The String Serenade and the 1812 Overture were composed back-to-back during the autumn of 1880. While Tchaikovsky regarded the Serenade as one of his finest works, he could not say the same of the work which would soon be inducted into the musical hall-of-fame: "The overture will be very loud and noisy, but I wrote it without any warm feelings of love and so, it will probably be of no artistic merit. But the serenade, on the contrary, I wrote from inner compulsion. This is a piece from the heart, and so, I venture to hope that this work is not without artistic qualities."
The structure of Tchaikovsky's Serenade consciously defies the precedent of classical models; rather than backing off toward the more relaxed subdominant tonality in the interior movements (as Mozart or Haydn would have done), Tchaikovsky casts the second movement in the more potent dominant key (G major), and the third movement in the still more intensely-charged dominant-of-the-dominant (D major). The balance and emotional weight of the Serenade is thus uncharacteristically shifted away from the outer movements in order to stress the musical centerpiece, the elegiac third movement, one of Tchaikovsky's most inspired musical moments.
The first movement, Pezzo in forma di sonatina, is book-ended by a chorale marked Andante non troppo (the noble use of C major here is reminiscent of the initial bars of Wagner's Prelude to Die Meistersinger). The sonatina suggested in the title begins at the Allegro moderato, taking the form of a terse sonata structure. "The first movement is my homage to Mozart. It is intended to be an imitation of his style, and I should be delighted if I thought I had in any way approached my model."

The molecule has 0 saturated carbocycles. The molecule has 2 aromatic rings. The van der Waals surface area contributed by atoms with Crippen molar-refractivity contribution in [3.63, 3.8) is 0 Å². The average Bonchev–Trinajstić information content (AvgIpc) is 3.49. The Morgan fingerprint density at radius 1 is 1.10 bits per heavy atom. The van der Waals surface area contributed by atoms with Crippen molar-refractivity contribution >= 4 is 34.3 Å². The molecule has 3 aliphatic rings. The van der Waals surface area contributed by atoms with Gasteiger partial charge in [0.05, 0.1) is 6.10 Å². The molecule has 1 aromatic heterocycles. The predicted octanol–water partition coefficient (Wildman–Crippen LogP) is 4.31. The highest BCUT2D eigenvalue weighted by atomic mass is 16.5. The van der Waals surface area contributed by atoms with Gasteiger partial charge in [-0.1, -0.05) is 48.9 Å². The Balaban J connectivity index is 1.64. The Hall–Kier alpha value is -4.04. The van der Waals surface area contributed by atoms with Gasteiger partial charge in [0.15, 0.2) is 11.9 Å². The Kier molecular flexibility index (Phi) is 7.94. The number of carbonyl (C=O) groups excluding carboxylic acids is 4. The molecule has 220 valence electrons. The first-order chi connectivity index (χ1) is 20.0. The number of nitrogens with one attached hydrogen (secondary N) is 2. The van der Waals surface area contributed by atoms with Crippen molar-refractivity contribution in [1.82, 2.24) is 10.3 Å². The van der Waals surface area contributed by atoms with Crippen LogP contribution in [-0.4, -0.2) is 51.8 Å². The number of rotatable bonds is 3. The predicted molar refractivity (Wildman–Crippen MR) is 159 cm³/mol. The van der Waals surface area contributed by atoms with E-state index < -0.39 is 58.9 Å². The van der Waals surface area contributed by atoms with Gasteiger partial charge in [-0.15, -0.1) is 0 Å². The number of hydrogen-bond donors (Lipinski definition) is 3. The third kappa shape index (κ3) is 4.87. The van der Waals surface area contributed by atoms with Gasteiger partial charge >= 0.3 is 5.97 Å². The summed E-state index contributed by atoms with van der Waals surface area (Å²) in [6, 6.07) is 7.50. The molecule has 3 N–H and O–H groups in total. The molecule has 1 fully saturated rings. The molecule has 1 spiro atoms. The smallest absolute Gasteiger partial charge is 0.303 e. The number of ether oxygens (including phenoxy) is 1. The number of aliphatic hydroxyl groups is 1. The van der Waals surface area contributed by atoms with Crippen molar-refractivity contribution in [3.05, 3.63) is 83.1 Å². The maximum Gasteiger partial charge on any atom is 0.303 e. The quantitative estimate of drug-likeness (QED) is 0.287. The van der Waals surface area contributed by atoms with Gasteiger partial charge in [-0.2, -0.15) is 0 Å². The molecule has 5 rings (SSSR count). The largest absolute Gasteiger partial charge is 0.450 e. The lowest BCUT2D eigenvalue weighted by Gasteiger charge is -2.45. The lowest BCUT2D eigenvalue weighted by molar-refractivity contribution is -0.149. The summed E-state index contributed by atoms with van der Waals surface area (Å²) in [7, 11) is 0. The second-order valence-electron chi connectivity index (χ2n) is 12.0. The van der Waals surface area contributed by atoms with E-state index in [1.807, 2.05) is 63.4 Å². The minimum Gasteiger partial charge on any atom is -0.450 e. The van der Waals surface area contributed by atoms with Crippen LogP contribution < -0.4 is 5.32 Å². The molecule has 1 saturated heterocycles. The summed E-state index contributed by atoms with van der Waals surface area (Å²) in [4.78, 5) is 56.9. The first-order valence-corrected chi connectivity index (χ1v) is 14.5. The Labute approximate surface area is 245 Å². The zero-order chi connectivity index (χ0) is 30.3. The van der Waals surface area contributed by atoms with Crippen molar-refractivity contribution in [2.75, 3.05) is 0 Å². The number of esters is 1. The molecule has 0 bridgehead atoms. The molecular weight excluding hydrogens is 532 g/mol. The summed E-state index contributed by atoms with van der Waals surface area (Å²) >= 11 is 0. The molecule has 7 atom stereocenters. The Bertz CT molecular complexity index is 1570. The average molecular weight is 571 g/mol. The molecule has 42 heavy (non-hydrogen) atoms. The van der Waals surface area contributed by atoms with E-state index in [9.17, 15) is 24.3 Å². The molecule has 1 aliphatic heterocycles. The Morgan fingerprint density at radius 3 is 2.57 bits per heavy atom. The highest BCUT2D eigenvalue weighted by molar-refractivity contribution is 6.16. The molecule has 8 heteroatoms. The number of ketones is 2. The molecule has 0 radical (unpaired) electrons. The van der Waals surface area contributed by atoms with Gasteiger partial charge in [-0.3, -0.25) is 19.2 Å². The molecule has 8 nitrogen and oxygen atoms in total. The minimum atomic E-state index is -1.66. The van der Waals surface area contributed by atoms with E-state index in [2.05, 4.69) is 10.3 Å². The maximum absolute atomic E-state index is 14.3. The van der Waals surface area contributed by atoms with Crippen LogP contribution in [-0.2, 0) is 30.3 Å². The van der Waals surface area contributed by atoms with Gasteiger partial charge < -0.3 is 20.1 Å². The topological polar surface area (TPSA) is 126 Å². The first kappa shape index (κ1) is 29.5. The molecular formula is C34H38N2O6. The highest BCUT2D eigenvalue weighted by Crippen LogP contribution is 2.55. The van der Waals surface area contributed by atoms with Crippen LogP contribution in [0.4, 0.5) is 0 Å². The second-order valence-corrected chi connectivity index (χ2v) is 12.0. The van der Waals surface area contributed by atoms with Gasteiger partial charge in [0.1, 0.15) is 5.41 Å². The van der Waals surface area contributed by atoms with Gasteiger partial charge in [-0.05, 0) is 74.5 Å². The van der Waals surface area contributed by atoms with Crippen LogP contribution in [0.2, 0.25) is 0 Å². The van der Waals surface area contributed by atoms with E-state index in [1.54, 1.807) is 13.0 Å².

The Minuet and Trio of Mozart begat the Scherzo of Beethoven begat the Intermezzo of Brahms begat the Waltz of Tchaikovsky. Considering the dance origins of the minuet and trio, and its usurpation by the abstract instrumental genres of the 18th century, it seems sensible that Tchaikovsky would integrate the most amorous of 19th-century dances into his symphonies and the String Serenade.
The third movement, Elegia, opens with another chorale-like passage, here, one that incessantly aspires to rise above its mezza-voce tessitura. The tender melodic writing of the first theme is brought to fruition upon its return, elaborated with another, more florid melodic layer; the transparent soaring counterpoint floats above the lightest of accompaniments, arpeggiated pizzicato figures in the low strings. The darker, more desperate voice found in the composer's last three symphonies dominates much of the mood of this movement.
The fourth movement, Finale (Tema Russo), opens with an introduction in the dominant key (G), bringing us back one step closer to earth, smoothly linking the D-major Elegia and the C-major Finale. The Andante introduction is based on a Russian folk tune, a Volga "hauling song." Both the main theme of the Allegro con spirito, based on the shape of the Serenade's opening chorale, and that chorale itself, which is the movement's penultimate gesture, provide an arching sense of unity which spans the entire work.
- David Fick is a composer and conductor.